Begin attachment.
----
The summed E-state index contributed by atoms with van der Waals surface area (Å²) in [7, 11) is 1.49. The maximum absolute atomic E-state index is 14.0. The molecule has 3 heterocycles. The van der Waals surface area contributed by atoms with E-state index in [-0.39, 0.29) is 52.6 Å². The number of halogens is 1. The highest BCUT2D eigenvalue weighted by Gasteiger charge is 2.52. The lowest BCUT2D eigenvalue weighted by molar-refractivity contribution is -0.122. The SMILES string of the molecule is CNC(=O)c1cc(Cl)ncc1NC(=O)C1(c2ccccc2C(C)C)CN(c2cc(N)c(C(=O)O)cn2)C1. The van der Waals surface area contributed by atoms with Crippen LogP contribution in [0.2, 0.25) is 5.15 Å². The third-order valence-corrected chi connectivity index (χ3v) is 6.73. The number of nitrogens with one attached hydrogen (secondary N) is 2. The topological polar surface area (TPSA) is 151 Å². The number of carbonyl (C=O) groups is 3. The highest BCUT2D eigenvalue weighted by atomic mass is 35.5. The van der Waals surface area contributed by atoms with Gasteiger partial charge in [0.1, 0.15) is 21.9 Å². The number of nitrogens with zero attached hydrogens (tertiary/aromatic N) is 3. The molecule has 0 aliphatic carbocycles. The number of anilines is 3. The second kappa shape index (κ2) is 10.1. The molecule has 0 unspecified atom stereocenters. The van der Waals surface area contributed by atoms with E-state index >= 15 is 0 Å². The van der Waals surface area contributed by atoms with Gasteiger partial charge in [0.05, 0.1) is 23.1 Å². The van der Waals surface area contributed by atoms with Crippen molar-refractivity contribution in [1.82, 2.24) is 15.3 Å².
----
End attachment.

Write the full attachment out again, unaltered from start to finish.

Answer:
The summed E-state index contributed by atoms with van der Waals surface area (Å²) in [7, 11) is 1.49. The maximum absolute atomic E-state index is 14.0. The molecule has 3 heterocycles. The van der Waals surface area contributed by atoms with E-state index in [-0.39, 0.29) is 52.6 Å². The number of halogens is 1. The highest BCUT2D eigenvalue weighted by Gasteiger charge is 2.52. The lowest BCUT2D eigenvalue weighted by molar-refractivity contribution is -0.122. The SMILES string of the molecule is CNC(=O)c1cc(Cl)ncc1NC(=O)C1(c2ccccc2C(C)C)CN(c2cc(N)c(C(=O)O)cn2)C1. The van der Waals surface area contributed by atoms with Crippen LogP contribution in [0.2, 0.25) is 5.15 Å². The third-order valence-corrected chi connectivity index (χ3v) is 6.73. The number of nitrogens with one attached hydrogen (secondary N) is 2. The topological polar surface area (TPSA) is 151 Å². The number of carbonyl (C=O) groups is 3. The highest BCUT2D eigenvalue weighted by atomic mass is 35.5. The van der Waals surface area contributed by atoms with Gasteiger partial charge in [0.1, 0.15) is 21.9 Å². The number of nitrogens with zero attached hydrogens (tertiary/aromatic N) is 3. The molecule has 0 aliphatic carbocycles. The number of anilines is 3. The second kappa shape index (κ2) is 10.1. The molecule has 0 unspecified atom stereocenters. The van der Waals surface area contributed by atoms with E-state index >= 15 is 0 Å². The van der Waals surface area contributed by atoms with Gasteiger partial charge in [0.05, 0.1) is 23.1 Å². The van der Waals surface area contributed by atoms with Crippen molar-refractivity contribution in [1.82, 2.24) is 15.3 Å².